There’s something about having wooden pieces or features in our home that connects us to nature. Wood is rustic, robust, and a reminder of our earth. It gives a space warmth and coziness in a way that most synthetic materials never could. But there’s an environmental cost that comes with making the wrong purchase.
Take a look around your home and make a mental note of any wooden pieces. Perhaps it’s a chair that’s been passed down through your family for generations. Maybe it’s a custom-made piece that fits that awkward corner exactly as you want it to. Now here’s a question for you: do you know where that wood came from? Unless you’re big time into your reclamation projects, chances are the answer to this will be no.
The movement towards shopping for local groceries and sustainable clothing encourages the consumer to think about the lifecycle of everyday objects. From plantation to purchase, it can lead to more ethical buys. Wood requires much the same approach. That wooden table in your dining room went through an entire process before you bought it from the store. First, the trees were grown, then felled, then the wood treated, furniture crafted, and finally a finished product sold to you.
There are two problems when it comes to our consumption of wood products. The first is the demand for expensive, tropical hardwoods. The second is our culture of “fast furniture,” a.k.a. cheaply-made wood. Lastly, I offer a solution in the form of supporting reclaimed timber.
Mahoganny, cedar, walnut, cherry, rosewood, and teak are just some of the gorgeous tropical hardwoods in high demand around the world. Well, for those who can afford it that is because they come at a cost. As with anything rare and shiny that can lead to a cash reward, hardwood trees are sought after and felled in places like Indonesia, the Amazon Basin, and Malawi to name a few. As the name might suggest, hardwoods are dense because the trees are slow-growing. This causes a problem. Once felled, another won’t appear in its place for many years to come. As soon as the rate of deforestation exceeds the rate of growth, the practice becomes unsustainable.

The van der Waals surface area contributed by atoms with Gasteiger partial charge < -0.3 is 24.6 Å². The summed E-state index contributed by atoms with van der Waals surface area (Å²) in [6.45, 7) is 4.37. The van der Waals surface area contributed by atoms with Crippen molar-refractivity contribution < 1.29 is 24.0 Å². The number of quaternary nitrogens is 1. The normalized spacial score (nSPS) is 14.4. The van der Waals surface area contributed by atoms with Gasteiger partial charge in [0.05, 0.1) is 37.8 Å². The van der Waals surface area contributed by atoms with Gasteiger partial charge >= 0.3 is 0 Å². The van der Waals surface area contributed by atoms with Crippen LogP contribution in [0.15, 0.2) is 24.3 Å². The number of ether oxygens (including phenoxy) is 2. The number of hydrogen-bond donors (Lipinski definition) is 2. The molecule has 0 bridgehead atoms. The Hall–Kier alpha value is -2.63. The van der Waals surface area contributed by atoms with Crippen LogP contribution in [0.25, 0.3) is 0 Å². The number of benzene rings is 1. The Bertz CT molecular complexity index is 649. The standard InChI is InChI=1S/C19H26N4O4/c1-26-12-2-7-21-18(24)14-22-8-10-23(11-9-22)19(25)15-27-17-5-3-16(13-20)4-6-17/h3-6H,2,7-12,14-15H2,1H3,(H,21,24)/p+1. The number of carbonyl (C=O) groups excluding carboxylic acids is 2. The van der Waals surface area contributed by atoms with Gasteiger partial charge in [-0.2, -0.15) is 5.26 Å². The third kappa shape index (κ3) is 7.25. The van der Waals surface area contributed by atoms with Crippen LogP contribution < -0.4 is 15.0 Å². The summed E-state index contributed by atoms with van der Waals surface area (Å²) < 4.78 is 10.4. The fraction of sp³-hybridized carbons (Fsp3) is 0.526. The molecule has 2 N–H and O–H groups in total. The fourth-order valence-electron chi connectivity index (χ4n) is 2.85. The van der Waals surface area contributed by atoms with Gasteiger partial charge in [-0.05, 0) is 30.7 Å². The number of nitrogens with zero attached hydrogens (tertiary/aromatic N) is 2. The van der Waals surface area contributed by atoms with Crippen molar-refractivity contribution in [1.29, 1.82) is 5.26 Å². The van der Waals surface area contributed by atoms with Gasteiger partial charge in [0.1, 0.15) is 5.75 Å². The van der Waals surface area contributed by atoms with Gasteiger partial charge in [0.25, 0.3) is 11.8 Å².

As well as the effects of deforestation in situ, shipping wood from the tropics means that lots of air or shipping miles go into getting it to those of us in temperate zones.
You might have heard of the term fast fashion, referring to our apparent love of a closet with a high turnover. Our attachment to any one piece over the years has been replaced by an attachment to the shopping process itself. It’s now desirable to have “new” and which has often forced retailers to lower prices and subsequently move to more unethical industrial practices to stay within budget.
When it comes to home renovations, we want high turnover and low prices to keep up with trends. Good quality wood simply cannot be manufactured for the cost the consumers want to pay. As a result, products are made of plywood, medium-density fibreboard (MDF), or oriented strand board (OSB). These are all processed using resins containing ingredients like formaldehyde. This is a known carcinogen, thus posing a risk to both the manufacturer and consumer if it’s released from the wood. These woods are also sensitive to humidity, which can cause swelling. This means they simply do not last as long as a solid alternative.
As a whole, we seem to think less now about investment pieces to pass down to our children’s children, and more about how fashionable our space looks on Instagram. If we buy with the intention for it to last a lifetime, we will naturally look at quality and make the best purchase we can afford. But in today’s disposable culture, this is often overlooked if there’s a sale on.
Buying furniture made of reclaimed wood is not only the most sustainable avenue, but it also looks amazing. Whether it’s a church pew used as a dining table bench or scaffolding upcycled into a shelf or dining table, buying reclaimed will give your home a special, unique touch. I know my DIY pallet TV stand and shoe racks get people talking!
Salvaging wood that’s still in great shape gives it a new life and prevents another tree being cut down. What’s not to love about that? Take a look at some amazing reclaimed pieces below from Bristol Wood Recycling Project:
Buying reclaimed wood in the form of a finished product like the photos above is an environmentally-friendly way of adding furniture to your home. But if you want to take it one step further, you can buy the wood, get creative, and build your own custom-made piece. If it’s something simple like a few stacked pallets to create a coffee table or an old crate turned on its side to be a bedside table, you need no carpentry skills whatsoever. Add some paint and sandpaper into the mix though and you’ve got something entirely unique and a special reflection of you, perfect for your home.
Do you have any special pieces made with reclaimed wood?
Also by Kat: Cotton: The Hard Truth about this Soft Fabric
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